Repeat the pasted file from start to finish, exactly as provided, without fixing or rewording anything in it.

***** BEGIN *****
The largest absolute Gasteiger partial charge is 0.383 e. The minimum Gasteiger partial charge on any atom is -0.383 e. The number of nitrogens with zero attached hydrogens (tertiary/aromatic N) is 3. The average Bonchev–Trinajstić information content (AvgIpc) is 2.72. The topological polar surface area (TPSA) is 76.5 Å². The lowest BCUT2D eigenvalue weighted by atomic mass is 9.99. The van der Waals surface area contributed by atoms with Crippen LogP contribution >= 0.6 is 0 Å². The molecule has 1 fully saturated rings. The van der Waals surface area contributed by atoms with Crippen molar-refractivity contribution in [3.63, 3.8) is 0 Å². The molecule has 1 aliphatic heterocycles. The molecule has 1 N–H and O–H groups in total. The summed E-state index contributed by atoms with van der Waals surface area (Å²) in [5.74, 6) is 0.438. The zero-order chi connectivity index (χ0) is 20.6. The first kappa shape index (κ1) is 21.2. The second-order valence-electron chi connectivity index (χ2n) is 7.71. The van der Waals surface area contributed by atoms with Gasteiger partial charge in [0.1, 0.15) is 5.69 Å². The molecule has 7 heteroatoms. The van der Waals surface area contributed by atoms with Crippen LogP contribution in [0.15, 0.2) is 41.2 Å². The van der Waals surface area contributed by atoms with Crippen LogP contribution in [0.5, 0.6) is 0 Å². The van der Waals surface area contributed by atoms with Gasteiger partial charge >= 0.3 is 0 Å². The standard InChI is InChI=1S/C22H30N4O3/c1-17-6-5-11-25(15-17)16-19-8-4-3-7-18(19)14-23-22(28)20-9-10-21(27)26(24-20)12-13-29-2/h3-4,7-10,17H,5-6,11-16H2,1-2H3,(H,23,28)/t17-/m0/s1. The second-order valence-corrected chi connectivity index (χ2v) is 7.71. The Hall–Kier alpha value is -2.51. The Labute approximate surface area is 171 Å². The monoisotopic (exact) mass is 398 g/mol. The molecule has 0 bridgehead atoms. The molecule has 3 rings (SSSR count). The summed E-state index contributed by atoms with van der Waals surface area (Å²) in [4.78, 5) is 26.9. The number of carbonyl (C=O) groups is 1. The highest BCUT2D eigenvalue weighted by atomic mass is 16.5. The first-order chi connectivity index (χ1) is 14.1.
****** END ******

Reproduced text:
The largest absolute Gasteiger partial charge is 0.383 e. The minimum Gasteiger partial charge on any atom is -0.383 e. The number of nitrogens with zero attached hydrogens (tertiary/aromatic N) is 3. The average Bonchev–Trinajstić information content (AvgIpc) is 2.72. The topological polar surface area (TPSA) is 76.5 Å². The lowest BCUT2D eigenvalue weighted by atomic mass is 9.99. The van der Waals surface area contributed by atoms with Crippen LogP contribution >= 0.6 is 0 Å². The molecule has 1 fully saturated rings. The van der Waals surface area contributed by atoms with Crippen molar-refractivity contribution in [3.63, 3.8) is 0 Å². The molecule has 1 aliphatic heterocycles. The molecule has 1 N–H and O–H groups in total. The summed E-state index contributed by atoms with van der Waals surface area (Å²) in [5.74, 6) is 0.438. The zero-order chi connectivity index (χ0) is 20.6. The first kappa shape index (κ1) is 21.2. The second-order valence-electron chi connectivity index (χ2n) is 7.71. The van der Waals surface area contributed by atoms with Gasteiger partial charge in [0.1, 0.15) is 5.69 Å². The molecule has 7 heteroatoms. The van der Waals surface area contributed by atoms with Crippen LogP contribution in [0.15, 0.2) is 41.2 Å². The van der Waals surface area contributed by atoms with Crippen LogP contribution in [0.5, 0.6) is 0 Å². The van der Waals surface area contributed by atoms with Gasteiger partial charge >= 0.3 is 0 Å². The standard InChI is InChI=1S/C22H30N4O3/c1-17-6-5-11-25(15-17)16-19-8-4-3-7-18(19)14-23-22(28)20-9-10-21(27)26(24-20)12-13-29-2/h3-4,7-10,17H,5-6,11-16H2,1-2H3,(H,23,28)/t17-/m0/s1. The second-order valence-corrected chi connectivity index (χ2v) is 7.71. The Hall–Kier alpha value is -2.51. The Labute approximate surface area is 171 Å². The monoisotopic (exact) mass is 398 g/mol. The molecule has 0 bridgehead atoms. The molecule has 3 rings (SSSR count). The summed E-state index contributed by atoms with van der Waals surface area (Å²) in [4.78, 5) is 26.9. The number of carbonyl (C=O) groups is 1. The highest BCUT2D eigenvalue weighted by atomic mass is 16.5. The first-order chi connectivity index (χ1) is 14.1.